2) look at what part of the application it is under - lots of firms do a guaranteed interview for disabled candidates. What I have done when faced with this is tick yes for disabled (because type 1 is technically a disability and there will be some HR things where it is important for your employer to know this & I can't sign an application which says something I know to be incorrect) but tick no for the guaranteed interview because it's well controlled, so only technically a disability.

    As for advice, it's pretty individual. Think about what kind of firm it is, why they are asking the question etc. Know that sometimes it can be beneficial/necessary to have type 1 recognised as a disability (what if there is a general rule no food at work? You are going to need that adjusted so you can keep hypo treatment on hand). Consider whether you would rather raise it after you get the job.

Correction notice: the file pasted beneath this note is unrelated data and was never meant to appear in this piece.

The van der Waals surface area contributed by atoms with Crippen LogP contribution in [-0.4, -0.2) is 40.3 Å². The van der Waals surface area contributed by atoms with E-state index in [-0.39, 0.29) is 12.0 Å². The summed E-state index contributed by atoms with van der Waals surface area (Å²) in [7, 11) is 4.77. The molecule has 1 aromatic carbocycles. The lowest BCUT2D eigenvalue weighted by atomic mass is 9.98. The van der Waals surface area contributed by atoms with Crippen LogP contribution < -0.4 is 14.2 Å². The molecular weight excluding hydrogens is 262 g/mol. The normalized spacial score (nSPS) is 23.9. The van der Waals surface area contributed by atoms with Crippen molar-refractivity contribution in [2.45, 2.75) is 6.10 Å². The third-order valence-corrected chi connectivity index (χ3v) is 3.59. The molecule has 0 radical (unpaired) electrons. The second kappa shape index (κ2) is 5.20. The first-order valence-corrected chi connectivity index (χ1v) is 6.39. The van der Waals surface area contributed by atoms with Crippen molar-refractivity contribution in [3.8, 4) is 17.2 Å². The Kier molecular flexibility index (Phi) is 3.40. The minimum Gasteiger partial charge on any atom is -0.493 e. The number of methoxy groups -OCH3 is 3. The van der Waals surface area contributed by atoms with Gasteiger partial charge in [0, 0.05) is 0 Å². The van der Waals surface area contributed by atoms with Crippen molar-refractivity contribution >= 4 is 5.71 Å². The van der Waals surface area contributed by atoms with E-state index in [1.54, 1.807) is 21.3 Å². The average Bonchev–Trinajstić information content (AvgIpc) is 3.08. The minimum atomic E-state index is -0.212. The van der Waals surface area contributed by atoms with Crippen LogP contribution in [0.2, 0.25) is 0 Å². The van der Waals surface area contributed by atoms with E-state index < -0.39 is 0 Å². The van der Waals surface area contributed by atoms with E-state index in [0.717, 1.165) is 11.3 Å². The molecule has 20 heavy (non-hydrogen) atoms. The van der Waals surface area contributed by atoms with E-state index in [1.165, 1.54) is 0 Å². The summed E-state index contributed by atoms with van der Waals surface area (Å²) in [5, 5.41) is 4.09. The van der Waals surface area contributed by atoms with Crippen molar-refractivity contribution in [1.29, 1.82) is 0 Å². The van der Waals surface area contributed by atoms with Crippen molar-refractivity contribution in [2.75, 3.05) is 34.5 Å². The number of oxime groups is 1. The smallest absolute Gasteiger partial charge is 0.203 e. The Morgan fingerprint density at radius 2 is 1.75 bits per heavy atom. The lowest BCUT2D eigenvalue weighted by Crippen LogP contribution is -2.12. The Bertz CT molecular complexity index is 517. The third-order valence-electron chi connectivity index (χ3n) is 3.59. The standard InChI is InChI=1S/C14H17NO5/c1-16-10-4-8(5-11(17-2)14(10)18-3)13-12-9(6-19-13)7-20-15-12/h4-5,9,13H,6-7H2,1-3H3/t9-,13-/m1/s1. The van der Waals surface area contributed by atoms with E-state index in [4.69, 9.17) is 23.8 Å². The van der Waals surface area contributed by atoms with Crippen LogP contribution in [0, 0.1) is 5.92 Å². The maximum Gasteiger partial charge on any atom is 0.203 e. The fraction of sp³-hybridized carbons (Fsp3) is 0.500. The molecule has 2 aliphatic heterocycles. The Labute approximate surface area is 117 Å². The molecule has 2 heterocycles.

Good luck with the application :)
     
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  3. MarkE

    MarkE Type 2 · Well-Known Member

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    Just one point to add myself- the law also makes it clear that you cannot discriminate on the basis of disability unless the job truly requires the specific disability to be avoided. So, yes, I'd personal say to tell them about the diabetes.
     
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  4. Leanne28

    Leanne28 Type 1 · Member